I have a few suggestions to resolve some of the issues, before the issues go out of hand.

1. There should be a requirement that if anyone want to post an ANN in Bitcointalk, he must deposit 0.1% of the total amount (of the softcap) in an escrow account. For example, if a project is planning to raise $50,000,000 from the investors, then before creating the ANN thread the promoters must deposit $50,000 in either BTC or ETH to an escrow account held by the Bitcointalk staff. If the soft-cap is smaller, like $500,000 then the escrow amount should be 0.1% of that, i.e $500. If the promoters vanish, then this amount should be forfeited. Also, if the promoters go back on their promises once the tokens are listed, then this escrow amount should be frozen and may be (partially) released only if they achieve the objectives which they had promised earlier.
I don't think anyone will make deposit before they raise money for project if this happen then there will be new website similar to bitcointalk which will provide this service in free as bitcointalk is doing now.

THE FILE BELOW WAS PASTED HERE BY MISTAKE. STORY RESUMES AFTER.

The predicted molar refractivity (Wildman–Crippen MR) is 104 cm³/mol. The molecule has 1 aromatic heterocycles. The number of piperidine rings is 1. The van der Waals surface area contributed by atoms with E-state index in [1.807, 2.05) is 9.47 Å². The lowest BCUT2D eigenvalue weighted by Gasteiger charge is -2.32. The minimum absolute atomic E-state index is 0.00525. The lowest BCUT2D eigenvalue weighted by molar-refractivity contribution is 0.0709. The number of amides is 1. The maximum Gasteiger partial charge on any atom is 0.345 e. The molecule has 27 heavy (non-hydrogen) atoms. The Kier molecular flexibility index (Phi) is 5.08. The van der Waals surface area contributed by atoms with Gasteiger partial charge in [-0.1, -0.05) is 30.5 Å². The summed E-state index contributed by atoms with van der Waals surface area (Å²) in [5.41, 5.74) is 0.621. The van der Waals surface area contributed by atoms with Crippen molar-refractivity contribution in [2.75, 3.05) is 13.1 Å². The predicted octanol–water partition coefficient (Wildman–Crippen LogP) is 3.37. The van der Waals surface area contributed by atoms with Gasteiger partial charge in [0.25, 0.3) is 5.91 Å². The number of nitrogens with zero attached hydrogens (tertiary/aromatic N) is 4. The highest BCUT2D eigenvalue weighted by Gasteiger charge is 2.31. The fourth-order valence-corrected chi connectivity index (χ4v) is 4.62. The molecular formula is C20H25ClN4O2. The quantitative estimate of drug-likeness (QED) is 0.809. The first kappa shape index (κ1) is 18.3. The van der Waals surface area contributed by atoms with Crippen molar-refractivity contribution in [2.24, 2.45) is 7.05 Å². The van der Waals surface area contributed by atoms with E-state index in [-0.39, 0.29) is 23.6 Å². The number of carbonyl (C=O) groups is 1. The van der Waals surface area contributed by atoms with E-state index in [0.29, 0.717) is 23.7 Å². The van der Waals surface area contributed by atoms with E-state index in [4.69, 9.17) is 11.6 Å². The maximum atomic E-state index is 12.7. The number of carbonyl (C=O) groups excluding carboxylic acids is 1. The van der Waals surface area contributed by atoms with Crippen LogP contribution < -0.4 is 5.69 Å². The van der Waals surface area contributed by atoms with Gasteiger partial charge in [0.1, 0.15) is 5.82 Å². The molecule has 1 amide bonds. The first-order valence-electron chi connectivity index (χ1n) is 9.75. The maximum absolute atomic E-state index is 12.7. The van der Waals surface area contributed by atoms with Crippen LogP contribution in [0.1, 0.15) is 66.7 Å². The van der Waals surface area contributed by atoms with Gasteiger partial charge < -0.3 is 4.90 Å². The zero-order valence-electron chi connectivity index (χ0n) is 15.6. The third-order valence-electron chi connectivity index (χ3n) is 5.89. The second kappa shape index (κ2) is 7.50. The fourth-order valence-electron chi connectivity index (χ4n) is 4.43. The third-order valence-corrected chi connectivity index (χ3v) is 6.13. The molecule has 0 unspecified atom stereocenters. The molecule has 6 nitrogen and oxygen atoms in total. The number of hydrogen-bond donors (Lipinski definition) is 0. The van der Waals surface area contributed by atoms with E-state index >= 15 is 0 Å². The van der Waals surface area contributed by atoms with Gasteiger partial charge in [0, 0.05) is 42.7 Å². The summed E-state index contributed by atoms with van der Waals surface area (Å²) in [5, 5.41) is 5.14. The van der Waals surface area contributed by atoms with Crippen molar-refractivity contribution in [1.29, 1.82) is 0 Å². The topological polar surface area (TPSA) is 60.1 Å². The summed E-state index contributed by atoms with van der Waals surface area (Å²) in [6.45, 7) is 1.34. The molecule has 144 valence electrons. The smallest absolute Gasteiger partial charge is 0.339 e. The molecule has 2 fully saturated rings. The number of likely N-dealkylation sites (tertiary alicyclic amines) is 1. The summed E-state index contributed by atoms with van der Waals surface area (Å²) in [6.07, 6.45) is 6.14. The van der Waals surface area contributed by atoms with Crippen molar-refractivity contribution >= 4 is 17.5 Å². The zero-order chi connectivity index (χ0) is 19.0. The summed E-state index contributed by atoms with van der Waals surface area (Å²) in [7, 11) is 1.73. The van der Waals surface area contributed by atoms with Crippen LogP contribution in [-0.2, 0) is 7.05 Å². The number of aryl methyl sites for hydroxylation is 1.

2. There should be a list of approved bounty managers and those outside this list should not be allowed to act in this role. There are a lot of trusted bounty managers here, like Yahoo62278 and Lutpin. I don't think that newbs should be given priority over them.
If no one can be bounty manager out of list then we will have limited number of bounty managers and there will be no chance to those who want to be bounty manager in future.

3. In order to participate in a bounty campaign, it should be mandatory for all the users to post their ETH address in the "Location" field in the profile. I have noticed a large number of spammers using someone else's BTT account and their own ETH address to enroll in to social media bounties. This step will put and end to the practise and will weed out the spammers.
This is good idea.